In 1996, Dr. Thomas Pabst, a German MD then living in England, created a web page where he talked about motherboards, video cards, and a then little-known phenomenon called overclocking. Dubbed Tom’s Hardware Guide, it spawned a long list of imitators, creating a new industry: PC hardware enthusiast sites.
I picked up a Celeron G1610 CPU last week and I’m using it to build a Linux box. Yeah, it’s a Celeron. But it performs like a 2011-vintage Core i3 or a 2010-vintage Core i5, consumes less power than either, and costs less than $50. It’s hard to go wrong with that. Read more
Cyanogenmod–the open-source distribution of Android for undersupported/abandoned devices–went to version 10.1 this week. Version 10.1 is based on Android 4.2.2, so it matches what’s in stores right now.
My Nook Color was sitting unused, so I figured I had nothing to lose by loading Cyanogenmod 10.1 on it. It was slow and laggy and crashed a lot under 7.2, so it wasn’t like it could be much worse.
Whatever you do, don’t call this post Optimizing Android 2.3 for Games, Graphics and Multimedia. I’ll kick your… nevermind.
But of course the first thing I wanted after I installed Cyanogenmod 7.2–which is based on Android 2.3.7–on my Nook Color was to make it run smoother and faster. What else would I want? So here’s some stuff I did, since adding three CPU cores obviously isn’t an option.
I’ve made a career of that. One of my desktop PCs at work (arguably the more important one) is old enough that I ought to be preparing to send it off to second grade. And for a few years I administered a server farm that was in a similar state. They finally started upgrading the hardware as I was walking out the door. (I might have stayed longer if they’d done that sooner.) And at home, I ran with out-of-date computer equipment for about a decade, just this summer buying something current. Buying something current is very nice, but not always practical.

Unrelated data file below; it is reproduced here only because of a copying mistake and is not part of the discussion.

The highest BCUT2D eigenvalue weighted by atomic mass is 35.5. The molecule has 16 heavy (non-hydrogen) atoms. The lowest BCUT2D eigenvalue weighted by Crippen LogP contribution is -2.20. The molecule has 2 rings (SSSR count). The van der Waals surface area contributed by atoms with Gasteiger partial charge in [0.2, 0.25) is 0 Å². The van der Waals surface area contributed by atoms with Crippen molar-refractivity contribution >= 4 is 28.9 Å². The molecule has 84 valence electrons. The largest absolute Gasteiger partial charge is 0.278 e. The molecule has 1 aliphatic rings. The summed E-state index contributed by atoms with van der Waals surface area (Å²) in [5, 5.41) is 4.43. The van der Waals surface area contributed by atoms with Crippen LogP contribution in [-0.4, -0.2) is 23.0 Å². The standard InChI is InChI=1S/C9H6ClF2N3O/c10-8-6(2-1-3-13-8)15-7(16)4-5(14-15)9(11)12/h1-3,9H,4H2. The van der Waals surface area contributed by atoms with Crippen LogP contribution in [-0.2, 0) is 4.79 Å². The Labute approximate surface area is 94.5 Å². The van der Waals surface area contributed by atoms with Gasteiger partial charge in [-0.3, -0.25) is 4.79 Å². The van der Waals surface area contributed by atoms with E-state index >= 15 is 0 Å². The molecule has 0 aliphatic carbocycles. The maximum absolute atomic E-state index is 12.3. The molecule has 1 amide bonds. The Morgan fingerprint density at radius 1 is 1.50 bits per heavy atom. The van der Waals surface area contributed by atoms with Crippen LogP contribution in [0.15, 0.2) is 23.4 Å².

So of course I’ll comment on a few of Lifehacker’s points.
Extreme Tech (via Slashdot) asks if overclocking is over. It’s an interesting question. It has a long and colorful history. But maybe it is history.
I have a 4-core machine whose cores can all run at a top speed of over 3 GHz. And it’s a midrange PC at best, these days. The only time I ever push its CPU usage is when I’m encoding video. Web pages that bring a P4-class machine to its knees momentarily bring this PC’s CPU usage to 10%.
Last year, a flood of $99 tablets built with extremely low-end hardware running dated versions of Android appeared. This year, slightly better tablets running slightly less dated versions of Android are readily available, sometimes for as little as $60. And I have to admit, these devices got me thinking. I didn’t quite pull the trigger. But here’s what to watch (out) for on the low end. Read more
All this talk about new computers got me looking to see what’s out there in the channel. And it looks like the glut of Pentium 4s is finally clearing, making way for the 2-core revolution. Prices are low–I’m seeing dual-core systems, both Intel and AMD, with Windows licenses, for anywhere from $180 to $280 depending on configuration and some other factors that aren’t exactly clear to me.
Sound good? Here’s what to look for in an off-lease/refurbished computer. Read more
Let’s say you’ve just bought a used PC with a short (typically less than 2 weeks) warranty. Or a new PC that’s not the brand you know and trust. Maybe you’ve built a new PC and you want to make sure it’s going to hold up before you start using it every day. Or you have a new server, and you want to make sure it’s going to hold up under heavy loads. What should you do to stress test computer hardware (or burn in computer hardware) like that?